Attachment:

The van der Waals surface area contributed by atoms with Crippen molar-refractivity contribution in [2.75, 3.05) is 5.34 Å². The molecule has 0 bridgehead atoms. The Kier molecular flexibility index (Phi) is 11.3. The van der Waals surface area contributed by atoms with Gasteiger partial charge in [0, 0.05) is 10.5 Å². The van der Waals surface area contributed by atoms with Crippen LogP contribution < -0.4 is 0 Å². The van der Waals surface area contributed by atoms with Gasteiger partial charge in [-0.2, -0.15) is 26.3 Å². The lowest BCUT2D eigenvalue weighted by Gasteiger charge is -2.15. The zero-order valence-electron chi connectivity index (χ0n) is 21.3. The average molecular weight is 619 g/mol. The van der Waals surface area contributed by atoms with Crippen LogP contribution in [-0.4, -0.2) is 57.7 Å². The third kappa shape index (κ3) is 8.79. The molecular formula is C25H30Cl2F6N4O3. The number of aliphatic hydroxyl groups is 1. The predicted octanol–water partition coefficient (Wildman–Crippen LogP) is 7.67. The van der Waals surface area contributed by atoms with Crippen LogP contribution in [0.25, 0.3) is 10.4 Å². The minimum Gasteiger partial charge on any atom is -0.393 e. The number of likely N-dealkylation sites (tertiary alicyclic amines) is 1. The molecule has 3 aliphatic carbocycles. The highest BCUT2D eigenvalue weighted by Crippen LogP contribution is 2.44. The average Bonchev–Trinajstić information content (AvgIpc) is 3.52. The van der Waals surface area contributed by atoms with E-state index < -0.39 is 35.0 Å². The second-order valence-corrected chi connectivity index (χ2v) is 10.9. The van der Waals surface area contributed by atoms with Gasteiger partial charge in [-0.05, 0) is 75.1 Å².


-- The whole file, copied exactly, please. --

The van der Waals surface area contributed by atoms with Crippen molar-refractivity contribution in [2.75, 3.05) is 5.34 Å². The molecule has 0 bridgehead atoms. The Kier molecular flexibility index (Phi) is 11.3. The van der Waals surface area contributed by atoms with Gasteiger partial charge in [0, 0.05) is 10.5 Å². The van der Waals surface area contributed by atoms with Crippen LogP contribution < -0.4 is 0 Å². The van der Waals surface area contributed by atoms with Gasteiger partial charge in [-0.2, -0.15) is 26.3 Å². The lowest BCUT2D eigenvalue weighted by Gasteiger charge is -2.15. The zero-order valence-electron chi connectivity index (χ0n) is 21.3. The average molecular weight is 619 g/mol. The van der Waals surface area contributed by atoms with Crippen LogP contribution in [-0.4, -0.2) is 57.7 Å². The third kappa shape index (κ3) is 8.79. The molecular formula is C25H30Cl2F6N4O3. The number of aliphatic hydroxyl groups is 1. The predicted octanol–water partition coefficient (Wildman–Crippen LogP) is 7.67. The van der Waals surface area contributed by atoms with Crippen LogP contribution in [0.25, 0.3) is 10.4 Å². The minimum Gasteiger partial charge on any atom is -0.393 e. The number of likely N-dealkylation sites (tertiary alicyclic amines) is 1. The molecule has 3 aliphatic carbocycles. The highest BCUT2D eigenvalue weighted by Crippen LogP contribution is 2.44. The average Bonchev–Trinajstić information content (AvgIpc) is 3.52. The van der Waals surface area contributed by atoms with E-state index < -0.39 is 35.0 Å². The second-order valence-corrected chi connectivity index (χ2v) is 10.9. The van der Waals surface area contributed by atoms with Gasteiger partial charge in [-0.05, 0) is 75.1 Å².